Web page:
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property market downturn in Western Australia has prompted an unprecedented
response from industry, with five major property industry organisations collaborating
to present a package of policy support measures to the state government.
changes required in order to reinvigorate the market, the Housing
Industry Association (HIA), Master Builders Association (MBA), Property Council
of Australia (PCA), the Real Estate Institute of Western Australia (REIWA) and
Urban Development Institute of Australia (UDIA WA) presented the plan to Ministers
Tinley and Saffioti today.
UDIA WA CEO Tanya Steinbeck said the residential market has reached a critical point where the state of the property industry is having a direct impact on jobs and growth in our economy.
The property development industry is the state’s second
largest employer, however since August 2015 more than 35,000 jobs in the construction
sector alone have been lost.
“This is about the state government doing their part in
stimulating broader economic growth, supporting job creation and ensuring more
people in WA have a place to call home,” Ms Steinbeck said.
According to MBA WA Executive Director John Gelavis, the Keystart
maximum property price tag of $480,000 is blocking access to Keystart loans for
“It’s time to loosen the shackles by raising the limit to
$550,000 and allowing more freedom in housing choices,” Mr Gelavis said.
“Income limits also need to be unlocked for couples, who are
barred from Keystart if they earn more than $130,000 even though families have
a $155,000 cap. Combining them into one category will help couples wanting a
family home for the future but stymied by the deposit criteria of the big banks,”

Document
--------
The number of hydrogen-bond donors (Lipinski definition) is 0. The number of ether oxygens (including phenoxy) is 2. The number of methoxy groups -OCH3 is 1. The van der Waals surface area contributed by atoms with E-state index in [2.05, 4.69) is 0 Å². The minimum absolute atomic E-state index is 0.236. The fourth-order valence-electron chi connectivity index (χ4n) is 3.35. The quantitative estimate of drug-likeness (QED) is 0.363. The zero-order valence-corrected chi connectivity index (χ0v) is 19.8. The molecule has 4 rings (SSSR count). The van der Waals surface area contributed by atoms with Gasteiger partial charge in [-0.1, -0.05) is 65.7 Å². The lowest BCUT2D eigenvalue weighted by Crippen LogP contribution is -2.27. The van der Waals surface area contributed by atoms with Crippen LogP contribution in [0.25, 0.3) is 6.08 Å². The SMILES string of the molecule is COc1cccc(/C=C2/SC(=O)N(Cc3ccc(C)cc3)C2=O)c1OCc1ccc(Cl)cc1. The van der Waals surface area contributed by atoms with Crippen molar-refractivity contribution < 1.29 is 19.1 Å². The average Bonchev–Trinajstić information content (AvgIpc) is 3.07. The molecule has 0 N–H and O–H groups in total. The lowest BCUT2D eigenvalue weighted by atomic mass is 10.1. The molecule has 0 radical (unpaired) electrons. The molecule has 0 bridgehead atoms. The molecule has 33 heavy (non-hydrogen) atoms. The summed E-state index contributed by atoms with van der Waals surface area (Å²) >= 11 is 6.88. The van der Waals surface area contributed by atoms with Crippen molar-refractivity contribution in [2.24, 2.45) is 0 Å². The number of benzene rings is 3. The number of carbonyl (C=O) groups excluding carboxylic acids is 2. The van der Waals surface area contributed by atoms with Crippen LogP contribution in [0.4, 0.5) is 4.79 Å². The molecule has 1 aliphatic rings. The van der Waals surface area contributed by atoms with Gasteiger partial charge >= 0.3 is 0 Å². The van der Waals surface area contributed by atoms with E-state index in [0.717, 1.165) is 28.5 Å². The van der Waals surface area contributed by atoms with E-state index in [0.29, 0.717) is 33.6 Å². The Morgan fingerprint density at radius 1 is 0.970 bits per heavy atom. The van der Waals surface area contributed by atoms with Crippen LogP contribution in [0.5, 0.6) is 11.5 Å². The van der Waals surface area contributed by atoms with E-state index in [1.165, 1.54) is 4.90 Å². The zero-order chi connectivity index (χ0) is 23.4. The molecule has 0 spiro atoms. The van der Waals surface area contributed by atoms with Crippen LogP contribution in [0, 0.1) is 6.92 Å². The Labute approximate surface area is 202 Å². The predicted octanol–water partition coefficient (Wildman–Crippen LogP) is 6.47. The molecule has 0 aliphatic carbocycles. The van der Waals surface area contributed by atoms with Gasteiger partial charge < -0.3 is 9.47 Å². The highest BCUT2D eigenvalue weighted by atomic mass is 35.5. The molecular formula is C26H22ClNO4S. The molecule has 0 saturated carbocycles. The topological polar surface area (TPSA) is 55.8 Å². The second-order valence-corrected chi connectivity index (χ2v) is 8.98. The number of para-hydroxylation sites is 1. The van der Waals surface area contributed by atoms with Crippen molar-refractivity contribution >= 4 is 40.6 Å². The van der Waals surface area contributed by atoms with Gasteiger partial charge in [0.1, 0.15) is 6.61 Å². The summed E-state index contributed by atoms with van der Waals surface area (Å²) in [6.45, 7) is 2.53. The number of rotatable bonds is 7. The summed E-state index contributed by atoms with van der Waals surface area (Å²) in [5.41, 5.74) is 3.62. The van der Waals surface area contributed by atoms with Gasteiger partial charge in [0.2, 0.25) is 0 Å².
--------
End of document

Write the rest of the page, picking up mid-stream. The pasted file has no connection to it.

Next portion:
Mr Gelavis said.
Stamp duty has also been identified as another a major
barrier for many looking to purchase property and is dampening market activity.
Property Council WA Executive Director Sandra Brewer said stamp duty is a significant cost for all WA home buyers but
those buying apartments off-the-plan are charged more than house and land
“The buyer of an $800,000 off-the-plan apartment is charged
$32,316 in stamp duty. Compared to an $800,000 house and land package where the
stamp duty only applies to the land component, the duty would be around $20,000
less,” Ms Brewer said.
“Levelling the stamp duty playing field between apartment
and house buyers will set Perth up for thoughtful growth so that as our
city grows, we can create greater living spaces in existing suburbs close to
public transport,” Ms Brewer said.
REIWA CEO Neville Pozzi said that with first home
buyers accounting for one-third of all residential property transactions in WA and more needs to be done to create greater choice within the established property
“By increasing the stamp duty exempt threshold to $550,000,
49 per cent of properties in the Perth Central sub-region will become available
for first home buyers, which will enable them to live closer to the city,” Mr
“This will assist in achieving the government’s infill targets as
well as encourage people to live closer to existing transport infrastructure.”
The industry bodies have presented their comprehensive plan
to Housing Minister Peter Tinley and Planning Minister Rita Saffioti today.
HIA WA Executive Director Cath Hart said the combined impact of the end of the mining boom and
credit crunch significantly affected the WA residential construction sector and
has prompted the entire sector to unite to seek support get WA building again
so we can continue to house, employ and train West Australians.
“Between the five groups, we represent a significant source
of jobs and training in WA - after such a sustained period of difficult
conditions, industry and government need to work together so we can continue to
support those jobs. In such unprecedented conditions, it will take more than
one thing to get industry moving again - that’s why a range of measures have
been outlined today,” Ms Hart said.
“We are pleased that Minister Tinley and Minister Saffioti
have heard our concerns and listened to our proposals to sustain a recovery. We
look forward to hearing their further feedback in due course,” Ms Hart said.
For more on REIWA's advocacy efforts, visit our advocacy page.
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